In today’s digital transformation landscape, several trends and common business challenges are fueling the increased need for real-time processing and smarter memory solutions. The key macro trends to recognize include:
Common business challenges also exist when adopting a digital transformation journey, such as:
Virtualization and hybrid cloud are traditional contributors, but newer demands for real-time processing are stemming from AI and business intelligence; real-time analytics, ML, and massive datasets; and predictive analytics, transactional processing, and edge processing. With this explosive data growth, by 2025, the global data sphere is expected to reach 175 zettabytes—up from 37 zettabytes in 2018, as the IDC reports.
Data-intensive workloads need hot data in memory, but Dynamic Random Access Memory (DRAM) is expensive and has limited capacity. Further, enterprise data is a key asset that must be protected, but security and encryption can compromise performance. The following figure shows how DRAM price per GB increases significantly as memory density reaches its highest values.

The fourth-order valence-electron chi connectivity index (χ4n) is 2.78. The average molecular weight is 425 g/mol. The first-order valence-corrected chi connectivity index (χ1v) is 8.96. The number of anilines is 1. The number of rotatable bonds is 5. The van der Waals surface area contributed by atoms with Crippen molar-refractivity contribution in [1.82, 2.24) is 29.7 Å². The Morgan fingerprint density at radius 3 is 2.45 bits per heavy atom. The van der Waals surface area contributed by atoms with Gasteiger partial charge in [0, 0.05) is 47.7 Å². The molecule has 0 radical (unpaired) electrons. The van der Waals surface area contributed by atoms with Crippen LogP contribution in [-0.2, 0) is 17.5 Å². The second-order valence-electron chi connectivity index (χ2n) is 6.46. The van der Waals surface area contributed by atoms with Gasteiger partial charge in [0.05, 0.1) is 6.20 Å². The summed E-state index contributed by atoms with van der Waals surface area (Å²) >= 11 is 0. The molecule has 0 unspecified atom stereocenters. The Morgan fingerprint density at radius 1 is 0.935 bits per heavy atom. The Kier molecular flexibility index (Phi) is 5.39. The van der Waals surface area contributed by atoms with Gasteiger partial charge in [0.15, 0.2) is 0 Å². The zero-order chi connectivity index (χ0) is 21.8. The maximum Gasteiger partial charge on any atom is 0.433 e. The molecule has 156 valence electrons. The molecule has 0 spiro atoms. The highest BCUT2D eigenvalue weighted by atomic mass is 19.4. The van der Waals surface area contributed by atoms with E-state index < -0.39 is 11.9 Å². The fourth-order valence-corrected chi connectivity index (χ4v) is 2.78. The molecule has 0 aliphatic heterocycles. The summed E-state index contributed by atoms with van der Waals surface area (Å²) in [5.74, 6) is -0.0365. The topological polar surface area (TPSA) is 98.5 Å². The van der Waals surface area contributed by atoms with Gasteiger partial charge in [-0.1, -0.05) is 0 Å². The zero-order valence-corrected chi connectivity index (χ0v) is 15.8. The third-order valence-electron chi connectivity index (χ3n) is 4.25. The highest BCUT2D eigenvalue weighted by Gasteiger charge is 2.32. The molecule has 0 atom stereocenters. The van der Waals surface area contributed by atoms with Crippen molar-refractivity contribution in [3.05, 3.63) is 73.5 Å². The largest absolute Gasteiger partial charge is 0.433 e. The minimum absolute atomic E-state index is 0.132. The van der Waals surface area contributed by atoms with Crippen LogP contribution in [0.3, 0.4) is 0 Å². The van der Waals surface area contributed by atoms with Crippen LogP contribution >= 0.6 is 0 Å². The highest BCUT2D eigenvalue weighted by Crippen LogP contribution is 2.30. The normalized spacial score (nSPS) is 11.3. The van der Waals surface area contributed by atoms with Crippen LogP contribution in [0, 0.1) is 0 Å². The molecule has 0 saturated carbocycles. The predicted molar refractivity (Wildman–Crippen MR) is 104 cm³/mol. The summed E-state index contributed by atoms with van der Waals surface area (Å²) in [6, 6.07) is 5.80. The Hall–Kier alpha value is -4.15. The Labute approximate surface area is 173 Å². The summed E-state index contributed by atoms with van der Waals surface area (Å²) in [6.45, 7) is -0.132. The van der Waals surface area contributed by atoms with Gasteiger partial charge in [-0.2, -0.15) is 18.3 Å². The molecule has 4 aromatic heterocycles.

Note: This figure source is VMware: VMworld 2021 session VI2342: The Big Memory Transformation, available with login. Prices that are shown in this figure are provided as an example and subject to change.
PMem is a memory technology where nonvolatile memory that is built on a standard 288-pin DDR4 DIMM form factor is installed on the memory bus (a CPU memory slot). This design allows PMem to exist alongside volatile memory such as DRAM and work in conjunction to achieve higher overall system memory capacity with better performance. PMem can maintain data even after a system power outage. It is used by critical business applications that are sensitive to downtime but require high performance, while lowering the TCO.
PMem greatly reduces storage latency in ESXi based systems. VMs that are configured with PMem and applications running inside those VMs benefit from increased speed with lower costs when compared to a purely DRAM-based ESXi host.